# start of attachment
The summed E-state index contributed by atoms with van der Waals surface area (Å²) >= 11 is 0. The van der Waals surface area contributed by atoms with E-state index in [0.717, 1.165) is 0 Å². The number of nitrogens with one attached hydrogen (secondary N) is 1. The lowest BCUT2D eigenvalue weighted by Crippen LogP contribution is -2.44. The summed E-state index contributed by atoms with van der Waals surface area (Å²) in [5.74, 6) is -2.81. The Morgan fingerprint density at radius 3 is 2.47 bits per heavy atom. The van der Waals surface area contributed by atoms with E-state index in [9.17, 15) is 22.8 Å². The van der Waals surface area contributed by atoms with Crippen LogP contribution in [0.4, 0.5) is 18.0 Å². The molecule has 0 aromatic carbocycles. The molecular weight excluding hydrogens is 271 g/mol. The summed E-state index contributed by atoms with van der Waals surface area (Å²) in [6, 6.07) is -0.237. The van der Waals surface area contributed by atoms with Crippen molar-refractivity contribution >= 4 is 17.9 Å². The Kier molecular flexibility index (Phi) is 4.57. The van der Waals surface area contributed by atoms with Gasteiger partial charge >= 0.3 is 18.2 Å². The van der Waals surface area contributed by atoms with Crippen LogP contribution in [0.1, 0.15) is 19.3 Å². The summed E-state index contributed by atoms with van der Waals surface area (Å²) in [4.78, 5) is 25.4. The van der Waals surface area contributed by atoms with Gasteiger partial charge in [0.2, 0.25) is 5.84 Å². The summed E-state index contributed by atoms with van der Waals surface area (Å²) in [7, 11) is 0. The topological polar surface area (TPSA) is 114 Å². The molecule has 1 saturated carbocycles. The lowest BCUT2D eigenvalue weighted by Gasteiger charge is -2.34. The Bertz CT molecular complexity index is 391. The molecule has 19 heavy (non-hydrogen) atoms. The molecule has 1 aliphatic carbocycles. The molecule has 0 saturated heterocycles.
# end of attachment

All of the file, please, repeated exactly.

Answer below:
The summed E-state index contributed by atoms with van der Waals surface area (Å²) >= 11 is 0. The van der Waals surface area contributed by atoms with E-state index in [0.717, 1.165) is 0 Å². The number of nitrogens with one attached hydrogen (secondary N) is 1. The lowest BCUT2D eigenvalue weighted by Crippen LogP contribution is -2.44. The summed E-state index contributed by atoms with van der Waals surface area (Å²) in [5.74, 6) is -2.81. The Morgan fingerprint density at radius 3 is 2.47 bits per heavy atom. The van der Waals surface area contributed by atoms with E-state index in [9.17, 15) is 22.8 Å². The van der Waals surface area contributed by atoms with Crippen LogP contribution in [0.4, 0.5) is 18.0 Å². The molecule has 0 aromatic carbocycles. The molecular weight excluding hydrogens is 271 g/mol. The summed E-state index contributed by atoms with van der Waals surface area (Å²) in [6, 6.07) is -0.237. The van der Waals surface area contributed by atoms with Crippen molar-refractivity contribution >= 4 is 17.9 Å². The Kier molecular flexibility index (Phi) is 4.57. The van der Waals surface area contributed by atoms with Gasteiger partial charge >= 0.3 is 18.2 Å². The van der Waals surface area contributed by atoms with Crippen LogP contribution in [0.1, 0.15) is 19.3 Å². The summed E-state index contributed by atoms with van der Waals surface area (Å²) in [4.78, 5) is 25.4. The van der Waals surface area contributed by atoms with Gasteiger partial charge in [0.2, 0.25) is 5.84 Å². The summed E-state index contributed by atoms with van der Waals surface area (Å²) in [7, 11) is 0. The topological polar surface area (TPSA) is 114 Å². The molecule has 1 saturated carbocycles. The lowest BCUT2D eigenvalue weighted by Gasteiger charge is -2.34. The Bertz CT molecular complexity index is 391. The molecule has 19 heavy (non-hydrogen) atoms. The molecule has 1 aliphatic carbocycles. The molecule has 0 saturated heterocycles.